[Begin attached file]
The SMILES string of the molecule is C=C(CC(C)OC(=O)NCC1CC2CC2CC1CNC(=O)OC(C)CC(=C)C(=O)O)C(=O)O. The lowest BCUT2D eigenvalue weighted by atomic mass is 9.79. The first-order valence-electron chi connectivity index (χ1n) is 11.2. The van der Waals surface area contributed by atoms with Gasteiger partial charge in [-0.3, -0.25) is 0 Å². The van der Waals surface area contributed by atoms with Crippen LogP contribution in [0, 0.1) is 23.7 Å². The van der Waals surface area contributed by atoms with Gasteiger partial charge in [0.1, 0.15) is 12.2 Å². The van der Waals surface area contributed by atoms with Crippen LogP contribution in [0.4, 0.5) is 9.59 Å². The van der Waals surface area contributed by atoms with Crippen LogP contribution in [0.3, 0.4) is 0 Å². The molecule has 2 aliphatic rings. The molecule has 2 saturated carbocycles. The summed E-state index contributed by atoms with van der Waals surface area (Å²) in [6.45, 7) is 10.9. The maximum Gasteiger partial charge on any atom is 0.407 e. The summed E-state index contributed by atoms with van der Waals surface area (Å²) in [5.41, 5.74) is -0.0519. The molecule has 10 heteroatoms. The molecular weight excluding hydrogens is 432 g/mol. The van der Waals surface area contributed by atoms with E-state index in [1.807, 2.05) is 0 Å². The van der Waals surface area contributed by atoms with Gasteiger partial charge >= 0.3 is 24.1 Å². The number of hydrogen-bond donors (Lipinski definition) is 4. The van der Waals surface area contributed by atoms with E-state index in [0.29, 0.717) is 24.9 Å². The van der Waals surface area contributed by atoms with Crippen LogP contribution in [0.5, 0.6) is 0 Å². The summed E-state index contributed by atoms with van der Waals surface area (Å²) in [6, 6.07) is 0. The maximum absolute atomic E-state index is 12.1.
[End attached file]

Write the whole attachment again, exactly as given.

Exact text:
The SMILES string of the molecule is C=C(CC(C)OC(=O)NCC1CC2CC2CC1CNC(=O)OC(C)CC(=C)C(=O)O)C(=O)O. The lowest BCUT2D eigenvalue weighted by atomic mass is 9.79. The first-order valence-electron chi connectivity index (χ1n) is 11.2. The van der Waals surface area contributed by atoms with Gasteiger partial charge in [-0.3, -0.25) is 0 Å². The van der Waals surface area contributed by atoms with Crippen LogP contribution in [0, 0.1) is 23.7 Å². The van der Waals surface area contributed by atoms with Gasteiger partial charge in [0.1, 0.15) is 12.2 Å². The van der Waals surface area contributed by atoms with Crippen LogP contribution in [0.4, 0.5) is 9.59 Å². The van der Waals surface area contributed by atoms with Crippen LogP contribution in [0.3, 0.4) is 0 Å². The molecule has 2 aliphatic rings. The molecule has 2 saturated carbocycles. The summed E-state index contributed by atoms with van der Waals surface area (Å²) in [6.45, 7) is 10.9. The maximum Gasteiger partial charge on any atom is 0.407 e. The summed E-state index contributed by atoms with van der Waals surface area (Å²) in [5.41, 5.74) is -0.0519. The molecule has 10 heteroatoms. The molecular weight excluding hydrogens is 432 g/mol. The van der Waals surface area contributed by atoms with E-state index in [1.807, 2.05) is 0 Å². The van der Waals surface area contributed by atoms with Gasteiger partial charge >= 0.3 is 24.1 Å². The number of hydrogen-bond donors (Lipinski definition) is 4. The van der Waals surface area contributed by atoms with E-state index in [0.29, 0.717) is 24.9 Å². The van der Waals surface area contributed by atoms with Crippen LogP contribution in [0.5, 0.6) is 0 Å². The summed E-state index contributed by atoms with van der Waals surface area (Å²) in [6, 6.07) is 0. The maximum absolute atomic E-state index is 12.1.